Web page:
November 2004: George W. Bush is re–elected. Five days later, Alan Meister, a New York professor of philosophy, is diagnosed with lymphoma—not that he can prove the two are connected. While coping with the rigors of chemotherapy, Alan begins work on a long–postponed book titled The Health of a Sick Man, arguing that the core of Friedrich Nietzsche’s philosophical thought was a decades–long attempt to cope with his lifelong incapacities—his blinding headaches, upset stomach, weak vision, and all–around frailty, not least his vexed relations with women. As Alan’s treatment proceeds, he finds relief by imagining Nietzsche not as a historical figure, but as a character in his daily life, a reminder that his own heart continues to beat.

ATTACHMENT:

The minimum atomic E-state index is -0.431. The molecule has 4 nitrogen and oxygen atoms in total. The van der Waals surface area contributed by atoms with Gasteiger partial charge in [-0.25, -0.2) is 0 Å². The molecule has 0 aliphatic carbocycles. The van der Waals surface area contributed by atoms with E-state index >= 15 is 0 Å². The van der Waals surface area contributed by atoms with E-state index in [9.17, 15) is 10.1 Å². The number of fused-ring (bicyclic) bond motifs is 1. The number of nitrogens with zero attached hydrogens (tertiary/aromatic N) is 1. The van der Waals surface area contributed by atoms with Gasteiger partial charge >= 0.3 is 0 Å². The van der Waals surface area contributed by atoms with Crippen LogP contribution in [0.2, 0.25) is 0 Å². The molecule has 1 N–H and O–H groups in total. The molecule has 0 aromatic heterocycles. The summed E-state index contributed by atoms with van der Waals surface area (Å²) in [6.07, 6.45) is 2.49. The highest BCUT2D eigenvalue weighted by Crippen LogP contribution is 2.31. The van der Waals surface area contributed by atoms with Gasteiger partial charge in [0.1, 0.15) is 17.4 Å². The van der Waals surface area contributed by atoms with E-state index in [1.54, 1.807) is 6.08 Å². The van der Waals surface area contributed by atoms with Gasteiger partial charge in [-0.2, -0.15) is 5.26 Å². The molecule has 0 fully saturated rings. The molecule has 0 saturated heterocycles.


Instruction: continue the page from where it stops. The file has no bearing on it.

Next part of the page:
Rooted in the author’s personal experience with lymphoma, this novel is a compound of reminiscences, aphorisms, anecdotes, and encounters: with Alan’s errant daughter Natasha, who has returned home to help care for him; with mortal friends; with a mysterious hospital roommate; with students; with contemporary life as it reaches him through the newspapers and his readings. Steady, spare, and often bracingly funny, Undying cries out in a robust voice: I am.